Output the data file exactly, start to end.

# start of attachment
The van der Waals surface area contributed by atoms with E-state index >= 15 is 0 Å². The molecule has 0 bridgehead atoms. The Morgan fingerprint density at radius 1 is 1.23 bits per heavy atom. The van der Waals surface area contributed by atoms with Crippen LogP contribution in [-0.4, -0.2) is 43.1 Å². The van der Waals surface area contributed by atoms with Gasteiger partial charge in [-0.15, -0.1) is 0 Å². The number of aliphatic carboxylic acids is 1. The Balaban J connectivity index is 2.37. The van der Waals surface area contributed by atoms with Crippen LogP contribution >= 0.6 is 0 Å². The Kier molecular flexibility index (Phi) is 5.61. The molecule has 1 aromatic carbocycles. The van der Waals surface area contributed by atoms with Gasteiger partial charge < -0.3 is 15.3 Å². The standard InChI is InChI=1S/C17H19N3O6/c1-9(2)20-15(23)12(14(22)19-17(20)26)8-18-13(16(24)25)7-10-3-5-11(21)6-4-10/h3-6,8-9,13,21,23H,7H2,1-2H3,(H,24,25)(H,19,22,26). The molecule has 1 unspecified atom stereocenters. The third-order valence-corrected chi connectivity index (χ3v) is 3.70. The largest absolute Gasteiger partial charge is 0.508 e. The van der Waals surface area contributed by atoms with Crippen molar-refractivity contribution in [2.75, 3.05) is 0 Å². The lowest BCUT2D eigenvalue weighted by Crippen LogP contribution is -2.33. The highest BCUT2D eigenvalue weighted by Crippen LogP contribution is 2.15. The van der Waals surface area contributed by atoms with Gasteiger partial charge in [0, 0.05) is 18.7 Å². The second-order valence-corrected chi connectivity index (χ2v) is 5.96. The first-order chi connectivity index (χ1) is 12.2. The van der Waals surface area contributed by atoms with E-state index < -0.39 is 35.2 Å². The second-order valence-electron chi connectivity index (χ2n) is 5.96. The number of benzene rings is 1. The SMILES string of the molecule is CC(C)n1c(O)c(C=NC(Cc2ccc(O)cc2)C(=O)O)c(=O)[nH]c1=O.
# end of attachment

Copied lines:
The van der Waals surface area contributed by atoms with E-state index >= 15 is 0 Å². The molecule has 0 bridgehead atoms. The Morgan fingerprint density at radius 1 is 1.23 bits per heavy atom. The van der Waals surface area contributed by atoms with Crippen LogP contribution in [-0.4, -0.2) is 43.1 Å². The van der Waals surface area contributed by atoms with Gasteiger partial charge in [-0.15, -0.1) is 0 Å². The number of aliphatic carboxylic acids is 1. The Balaban J connectivity index is 2.37. The van der Waals surface area contributed by atoms with Crippen LogP contribution >= 0.6 is 0 Å². The Kier molecular flexibility index (Phi) is 5.61. The molecule has 1 aromatic carbocycles. The van der Waals surface area contributed by atoms with Gasteiger partial charge < -0.3 is 15.3 Å². The standard InChI is InChI=1S/C17H19N3O6/c1-9(2)20-15(23)12(14(22)19-17(20)26)8-18-13(16(24)25)7-10-3-5-11(21)6-4-10/h3-6,8-9,13,21,23H,7H2,1-2H3,(H,24,25)(H,19,22,26). The molecule has 1 unspecified atom stereocenters. The third-order valence-corrected chi connectivity index (χ3v) is 3.70. The largest absolute Gasteiger partial charge is 0.508 e. The van der Waals surface area contributed by atoms with Crippen molar-refractivity contribution in [2.75, 3.05) is 0 Å². The lowest BCUT2D eigenvalue weighted by Crippen LogP contribution is -2.33. The highest BCUT2D eigenvalue weighted by Crippen LogP contribution is 2.15. The van der Waals surface area contributed by atoms with Gasteiger partial charge in [0, 0.05) is 18.7 Å². The second-order valence-corrected chi connectivity index (χ2v) is 5.96. The first-order chi connectivity index (χ1) is 12.2. The van der Waals surface area contributed by atoms with E-state index < -0.39 is 35.2 Å². The second-order valence-electron chi connectivity index (χ2n) is 5.96. The number of benzene rings is 1. The SMILES string of the molecule is CC(C)n1c(O)c(C=NC(Cc2ccc(O)cc2)C(=O)O)c(=O)[nH]c1=O.